Biogas production from macroalgae wastes
Laminaria japonica is a marine macroalgae that is widely cultivated for biofuel production, pharmaceuticals and the food industry. Even so, waste is generated from these algae, which can still be used to produce biomethane.
The digestion of Laminaria japonica in batch and continuous bioreactors produced acceptable biomethane production rates at laboratory and pilot plant scale. On the other hand, against all odds, a pre-treatment of the algae does not increase biomethane production, recommending fermenting them in their "native"" state.
Macroalgae production is increasing considerably every year worldwide. Most of this production is destined for food, but other industries also use macroalgae as biomass (pharmaceuticals, paper, textiles, etc.). Between harvesting and further processing of Laminaria in industries, between 10% and 30% of residual biomass is generated, which ends up being discharged into the sea or treated as low impact waste. Macroalgae are a type of biomass with potential for biomethane production. Its fractionated carbohydrate structure (soluble and easily hydrolysable sugars) makes it suitable for anaerobic digestion. In short, the absence of large amounts of lignin and cellulose makes them suitable for digestion by microorganisms. The study was carried out on Laminaria waste, at laboratory scale and at pilot plant scale. In both cases, pretreatment of the biomass was not positive for fermentation, contrary to the recommendation in the literature. On the other hand, when these algal wastes were fermented without any pretreatment or mixing with other substances, acceptable amounts of biomethane were produced, despite being waste biomass and thus possessing less fermentable compounds than if a whole plant was fermented.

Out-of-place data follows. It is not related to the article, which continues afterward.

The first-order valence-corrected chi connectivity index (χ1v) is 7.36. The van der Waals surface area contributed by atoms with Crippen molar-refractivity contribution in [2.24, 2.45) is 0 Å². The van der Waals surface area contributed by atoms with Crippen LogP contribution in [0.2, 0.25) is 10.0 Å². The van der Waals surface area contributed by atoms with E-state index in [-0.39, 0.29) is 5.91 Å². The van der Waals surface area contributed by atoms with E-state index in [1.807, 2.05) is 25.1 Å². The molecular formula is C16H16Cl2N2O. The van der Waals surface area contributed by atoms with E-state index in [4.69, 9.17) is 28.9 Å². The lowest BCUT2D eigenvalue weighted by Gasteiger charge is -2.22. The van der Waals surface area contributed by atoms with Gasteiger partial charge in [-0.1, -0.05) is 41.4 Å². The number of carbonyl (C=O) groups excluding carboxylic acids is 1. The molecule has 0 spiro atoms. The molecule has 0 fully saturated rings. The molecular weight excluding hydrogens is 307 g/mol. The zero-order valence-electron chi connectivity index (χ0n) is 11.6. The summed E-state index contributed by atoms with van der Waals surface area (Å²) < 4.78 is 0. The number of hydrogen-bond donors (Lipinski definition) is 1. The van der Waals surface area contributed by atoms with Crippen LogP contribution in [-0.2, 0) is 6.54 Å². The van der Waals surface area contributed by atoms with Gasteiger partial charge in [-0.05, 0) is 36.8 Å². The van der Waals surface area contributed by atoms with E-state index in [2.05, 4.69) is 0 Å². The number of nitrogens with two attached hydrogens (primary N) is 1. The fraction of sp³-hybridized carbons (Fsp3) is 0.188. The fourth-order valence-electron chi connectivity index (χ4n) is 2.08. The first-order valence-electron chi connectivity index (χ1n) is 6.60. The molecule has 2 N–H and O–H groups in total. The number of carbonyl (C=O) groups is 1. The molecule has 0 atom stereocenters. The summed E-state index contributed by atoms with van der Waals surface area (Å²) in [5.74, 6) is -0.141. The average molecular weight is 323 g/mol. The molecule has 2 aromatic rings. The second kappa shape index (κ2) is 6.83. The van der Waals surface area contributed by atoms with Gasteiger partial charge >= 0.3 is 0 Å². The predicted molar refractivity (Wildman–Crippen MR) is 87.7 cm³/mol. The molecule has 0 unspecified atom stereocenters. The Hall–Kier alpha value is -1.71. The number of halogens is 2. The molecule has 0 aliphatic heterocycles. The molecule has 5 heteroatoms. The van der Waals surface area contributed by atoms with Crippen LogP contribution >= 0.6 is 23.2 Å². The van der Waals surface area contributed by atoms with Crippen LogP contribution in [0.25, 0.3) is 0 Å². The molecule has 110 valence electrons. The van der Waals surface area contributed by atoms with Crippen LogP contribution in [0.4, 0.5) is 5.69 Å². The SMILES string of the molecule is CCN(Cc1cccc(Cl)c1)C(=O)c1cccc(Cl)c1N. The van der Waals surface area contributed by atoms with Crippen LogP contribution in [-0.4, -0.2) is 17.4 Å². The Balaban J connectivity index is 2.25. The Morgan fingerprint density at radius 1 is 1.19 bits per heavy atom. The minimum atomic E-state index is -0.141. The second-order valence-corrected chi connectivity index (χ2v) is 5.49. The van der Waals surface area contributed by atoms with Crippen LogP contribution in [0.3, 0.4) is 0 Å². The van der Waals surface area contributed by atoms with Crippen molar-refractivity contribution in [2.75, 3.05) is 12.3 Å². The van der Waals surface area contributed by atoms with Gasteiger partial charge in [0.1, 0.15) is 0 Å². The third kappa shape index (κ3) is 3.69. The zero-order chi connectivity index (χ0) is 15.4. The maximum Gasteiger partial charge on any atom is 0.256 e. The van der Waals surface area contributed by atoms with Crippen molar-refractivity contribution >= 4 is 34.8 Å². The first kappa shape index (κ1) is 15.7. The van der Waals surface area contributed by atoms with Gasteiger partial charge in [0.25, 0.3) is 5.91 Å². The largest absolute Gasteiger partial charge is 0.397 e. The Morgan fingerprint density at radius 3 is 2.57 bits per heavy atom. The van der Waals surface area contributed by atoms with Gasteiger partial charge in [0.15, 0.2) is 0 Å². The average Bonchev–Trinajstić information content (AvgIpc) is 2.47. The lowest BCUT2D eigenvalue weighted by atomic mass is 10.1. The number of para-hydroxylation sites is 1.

Market deployment considerations
Type of process
anaerobic co-digestion anaerobic digestion
Technology Readiness Level
Department of Life Sciences and Chemistry, Jacobs University